The Federal Electoral Institute’s refusal to allow access to ballots from the contested presidential election taints the country’s march toward democracy.
By Irma Sandoval and John M. Ackerman
September 22, 2006
MEXICO now has two presidents-elect. One officially recognized by the electoral authorities — Felipe Calderon — and the other proclaimed the “legitimate president” by millions of followers — Andres Manuel Lopez Obrador. There is one way to settle this crisis. As in the aftermath of Bush vs. Gore in the 2000 U.S. presidential election, a group of Mexico’s newspapers should be allowed to conduct their own canvass of the ballots.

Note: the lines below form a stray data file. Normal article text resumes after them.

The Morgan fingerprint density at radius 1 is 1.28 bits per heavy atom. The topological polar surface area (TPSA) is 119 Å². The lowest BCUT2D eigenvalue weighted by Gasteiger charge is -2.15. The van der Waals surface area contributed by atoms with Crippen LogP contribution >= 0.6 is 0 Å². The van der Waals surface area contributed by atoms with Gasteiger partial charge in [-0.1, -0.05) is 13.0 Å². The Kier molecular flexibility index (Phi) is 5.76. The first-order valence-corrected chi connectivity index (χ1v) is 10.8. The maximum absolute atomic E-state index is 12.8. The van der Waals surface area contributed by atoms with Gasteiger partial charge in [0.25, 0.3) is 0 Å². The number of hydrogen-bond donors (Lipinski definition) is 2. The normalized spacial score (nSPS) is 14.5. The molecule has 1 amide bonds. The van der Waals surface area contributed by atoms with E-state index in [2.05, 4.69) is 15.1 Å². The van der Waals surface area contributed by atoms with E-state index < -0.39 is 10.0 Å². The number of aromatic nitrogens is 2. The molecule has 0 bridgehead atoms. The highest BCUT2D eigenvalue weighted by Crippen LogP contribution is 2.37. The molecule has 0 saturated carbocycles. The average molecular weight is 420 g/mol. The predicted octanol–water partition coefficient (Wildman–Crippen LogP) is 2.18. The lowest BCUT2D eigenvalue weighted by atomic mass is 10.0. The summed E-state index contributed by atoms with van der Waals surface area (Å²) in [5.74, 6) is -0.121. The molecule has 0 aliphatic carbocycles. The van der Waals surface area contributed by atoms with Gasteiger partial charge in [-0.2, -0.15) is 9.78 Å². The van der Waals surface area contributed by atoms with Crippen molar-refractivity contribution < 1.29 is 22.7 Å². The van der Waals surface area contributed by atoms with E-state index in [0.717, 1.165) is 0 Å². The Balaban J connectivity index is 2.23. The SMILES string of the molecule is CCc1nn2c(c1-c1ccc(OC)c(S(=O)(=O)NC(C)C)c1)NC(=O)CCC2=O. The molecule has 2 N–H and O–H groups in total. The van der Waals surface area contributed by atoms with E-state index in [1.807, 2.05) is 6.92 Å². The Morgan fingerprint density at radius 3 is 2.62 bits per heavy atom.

Unfortunately, the Federal Electoral Institute, which organizes the presidential elections, has announced that it will not open up the ballots to public scrutiny. The institute appears bent on repeating the government’s performance after the 1988 presidential election, in which the computers “malfunctioned.” It is widely believed that massive fraud allowed Carlos Salinas de Gortari, the candidate of the Institutional Revolutionary Party, or PRI, to mysteriously overcome the early lead of the leftist candidate, Cuauhtemoc Cardenas. To cover its tracks, the government then quickly burned the evidence.